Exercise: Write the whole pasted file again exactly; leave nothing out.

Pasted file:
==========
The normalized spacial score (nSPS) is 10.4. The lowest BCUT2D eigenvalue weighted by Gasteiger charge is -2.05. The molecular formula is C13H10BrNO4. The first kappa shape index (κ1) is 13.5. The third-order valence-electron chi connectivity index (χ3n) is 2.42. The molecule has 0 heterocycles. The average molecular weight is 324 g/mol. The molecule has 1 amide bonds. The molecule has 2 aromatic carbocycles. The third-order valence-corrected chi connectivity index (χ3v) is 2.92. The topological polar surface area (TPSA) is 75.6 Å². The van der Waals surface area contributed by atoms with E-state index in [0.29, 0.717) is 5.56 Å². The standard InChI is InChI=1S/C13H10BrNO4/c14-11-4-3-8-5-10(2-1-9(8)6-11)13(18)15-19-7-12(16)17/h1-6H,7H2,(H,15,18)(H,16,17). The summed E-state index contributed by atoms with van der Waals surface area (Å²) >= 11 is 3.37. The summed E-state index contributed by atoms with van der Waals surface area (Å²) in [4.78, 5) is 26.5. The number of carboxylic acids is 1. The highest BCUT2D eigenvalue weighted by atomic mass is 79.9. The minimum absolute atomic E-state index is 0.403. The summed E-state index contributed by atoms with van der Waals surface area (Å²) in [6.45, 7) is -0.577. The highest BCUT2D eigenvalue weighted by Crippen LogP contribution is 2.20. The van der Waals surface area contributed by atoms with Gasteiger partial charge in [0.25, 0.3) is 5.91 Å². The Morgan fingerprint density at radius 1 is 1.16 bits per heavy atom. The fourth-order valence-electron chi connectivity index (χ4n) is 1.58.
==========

The normalized spacial score (nSPS) is 10.4. The lowest BCUT2D eigenvalue weighted by Gasteiger charge is -2.05. The molecular formula is C13H10BrNO4. The first kappa shape index (κ1) is 13.5. The third-order valence-electron chi connectivity index (χ3n) is 2.42. The molecule has 0 heterocycles. The average molecular weight is 324 g/mol. The molecule has 1 amide bonds. The molecule has 2 aromatic carbocycles. The third-order valence-corrected chi connectivity index (χ3v) is 2.92. The topological polar surface area (TPSA) is 75.6 Å². The van der Waals surface area contributed by atoms with E-state index in [0.29, 0.717) is 5.56 Å². The standard InChI is InChI=1S/C13H10BrNO4/c14-11-4-3-8-5-10(2-1-9(8)6-11)13(18)15-19-7-12(16)17/h1-6H,7H2,(H,15,18)(H,16,17). The summed E-state index contributed by atoms with van der Waals surface area (Å²) >= 11 is 3.37. The summed E-state index contributed by atoms with van der Waals surface area (Å²) in [4.78, 5) is 26.5. The number of carboxylic acids is 1. The highest BCUT2D eigenvalue weighted by atomic mass is 79.9. The minimum absolute atomic E-state index is 0.403. The summed E-state index contributed by atoms with van der Waals surface area (Å²) in [6.45, 7) is -0.577. The highest BCUT2D eigenvalue weighted by Crippen LogP contribution is 2.20. The van der Waals surface area contributed by atoms with Gasteiger partial charge in [0.25, 0.3) is 5.91 Å². The Morgan fingerprint density at radius 1 is 1.16 bits per heavy atom. The fourth-order valence-electron chi connectivity index (χ4n) is 1.58.